Mercy & Justice Round-Up: December Edition
We’re back again this month with our Mercy & Justice Round-Up, where we share articles, videos, and/or podcasts that have caught our attention lately. This includes content related to mercy and justice that comes from differing perspectives, some of which we agree with, others we might not.
With that, we hope you’ll read, listen, share, learn, and grow along with us.
- There are currently 2.2 million people in prisons and jails across America. Those are the numbers, but what about the human cost of incarceration? That’s what The New Yorker, in partnership with The Marshall Project, seeks to uncover in “We Are Witness.” Watch the series of 19 short and honest first-person video testimonials.
- “We’re seeing two divergent Americas, one with money, and one without—and the one without is largely black.” Take a look at this long-form, visual story from Vox that recounts the racist history of housing policies, how living in poverty impacts every aspect of a person’s life, and what solutions to inequality are being tried out across the country.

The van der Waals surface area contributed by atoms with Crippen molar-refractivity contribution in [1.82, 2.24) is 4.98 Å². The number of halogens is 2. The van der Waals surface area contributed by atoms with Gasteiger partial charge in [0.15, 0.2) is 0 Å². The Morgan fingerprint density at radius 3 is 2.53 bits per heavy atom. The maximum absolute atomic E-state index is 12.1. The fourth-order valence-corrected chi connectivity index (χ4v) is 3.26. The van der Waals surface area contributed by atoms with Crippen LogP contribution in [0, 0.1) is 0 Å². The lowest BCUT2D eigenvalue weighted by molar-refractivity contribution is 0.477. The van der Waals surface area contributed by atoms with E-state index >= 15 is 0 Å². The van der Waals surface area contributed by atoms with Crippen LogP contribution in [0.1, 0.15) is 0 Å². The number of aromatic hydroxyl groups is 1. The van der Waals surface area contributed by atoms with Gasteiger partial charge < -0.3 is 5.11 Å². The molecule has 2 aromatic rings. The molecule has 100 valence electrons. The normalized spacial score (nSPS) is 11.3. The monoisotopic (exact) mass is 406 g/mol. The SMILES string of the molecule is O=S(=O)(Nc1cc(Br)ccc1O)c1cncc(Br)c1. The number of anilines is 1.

- In a recent episode of the podcast Pass the Mic, Bryan Stevenson (author of Just Mercy) talks about the crucial role of truth telling and dealing honestly with our country’s history of segregation and lynching and slavery before we are able to work toward reconciliation.
- Read this piece in The New York Times that points to the crucial (but largely silent) role non-profits have played in reducing crime rates in the in which they are invested—more so than policing, government intervention, or policy change have.
- In The Witness: A Black Christian Collective, counselor Branden Henry seeks to explain how anyone could refuse to stand up for the oppressed by looking to Scripture to understand both why and how people deny the oppression of non-white people. Read his challenge of our preference for comfort over transformation.